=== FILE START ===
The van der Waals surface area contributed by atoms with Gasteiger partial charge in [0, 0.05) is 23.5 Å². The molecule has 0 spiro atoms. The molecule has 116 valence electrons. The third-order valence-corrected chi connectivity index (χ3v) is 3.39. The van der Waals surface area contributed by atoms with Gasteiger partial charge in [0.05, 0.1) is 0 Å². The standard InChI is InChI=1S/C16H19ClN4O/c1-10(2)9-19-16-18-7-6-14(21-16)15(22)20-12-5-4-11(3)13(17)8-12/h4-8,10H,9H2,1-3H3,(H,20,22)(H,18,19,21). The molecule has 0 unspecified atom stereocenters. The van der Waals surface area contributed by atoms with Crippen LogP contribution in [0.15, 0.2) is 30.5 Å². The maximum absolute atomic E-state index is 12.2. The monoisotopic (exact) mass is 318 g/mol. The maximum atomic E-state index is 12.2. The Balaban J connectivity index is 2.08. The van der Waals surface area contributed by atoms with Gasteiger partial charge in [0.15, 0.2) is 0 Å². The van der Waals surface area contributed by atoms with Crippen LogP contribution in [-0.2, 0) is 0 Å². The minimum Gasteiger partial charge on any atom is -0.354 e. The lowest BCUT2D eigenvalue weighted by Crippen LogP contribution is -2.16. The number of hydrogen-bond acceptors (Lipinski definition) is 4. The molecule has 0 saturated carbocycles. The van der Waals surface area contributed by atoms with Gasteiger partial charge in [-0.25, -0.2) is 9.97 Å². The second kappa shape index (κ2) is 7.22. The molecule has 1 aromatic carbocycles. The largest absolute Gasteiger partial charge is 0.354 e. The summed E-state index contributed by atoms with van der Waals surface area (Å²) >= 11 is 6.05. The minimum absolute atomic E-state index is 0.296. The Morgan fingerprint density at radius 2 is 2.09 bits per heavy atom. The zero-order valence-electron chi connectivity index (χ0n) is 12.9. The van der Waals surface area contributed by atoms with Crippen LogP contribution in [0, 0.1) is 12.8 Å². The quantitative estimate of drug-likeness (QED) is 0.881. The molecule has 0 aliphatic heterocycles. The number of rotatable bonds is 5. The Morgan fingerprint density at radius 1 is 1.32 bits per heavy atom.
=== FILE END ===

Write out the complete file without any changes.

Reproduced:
The van der Waals surface area contributed by atoms with Gasteiger partial charge in [0, 0.05) is 23.5 Å². The molecule has 0 spiro atoms. The molecule has 116 valence electrons. The third-order valence-corrected chi connectivity index (χ3v) is 3.39. The van der Waals surface area contributed by atoms with Gasteiger partial charge in [0.05, 0.1) is 0 Å². The standard InChI is InChI=1S/C16H19ClN4O/c1-10(2)9-19-16-18-7-6-14(21-16)15(22)20-12-5-4-11(3)13(17)8-12/h4-8,10H,9H2,1-3H3,(H,20,22)(H,18,19,21). The molecule has 0 unspecified atom stereocenters. The van der Waals surface area contributed by atoms with Crippen LogP contribution in [0.15, 0.2) is 30.5 Å². The maximum absolute atomic E-state index is 12.2. The monoisotopic (exact) mass is 318 g/mol. The maximum atomic E-state index is 12.2. The Balaban J connectivity index is 2.08. The van der Waals surface area contributed by atoms with Gasteiger partial charge in [0.15, 0.2) is 0 Å². The van der Waals surface area contributed by atoms with Crippen LogP contribution in [-0.2, 0) is 0 Å². The minimum Gasteiger partial charge on any atom is -0.354 e. The lowest BCUT2D eigenvalue weighted by Crippen LogP contribution is -2.16. The number of hydrogen-bond acceptors (Lipinski definition) is 4. The molecule has 0 saturated carbocycles. The van der Waals surface area contributed by atoms with Gasteiger partial charge in [-0.25, -0.2) is 9.97 Å². The second kappa shape index (κ2) is 7.22. The molecule has 1 aromatic carbocycles. The largest absolute Gasteiger partial charge is 0.354 e. The summed E-state index contributed by atoms with van der Waals surface area (Å²) >= 11 is 6.05. The minimum absolute atomic E-state index is 0.296. The Morgan fingerprint density at radius 2 is 2.09 bits per heavy atom. The zero-order valence-electron chi connectivity index (χ0n) is 12.9. The van der Waals surface area contributed by atoms with Crippen LogP contribution in [0, 0.1) is 12.8 Å². The quantitative estimate of drug-likeness (QED) is 0.881. The molecule has 0 aliphatic heterocycles. The number of rotatable bonds is 5. The Morgan fingerprint density at radius 1 is 1.32 bits per heavy atom.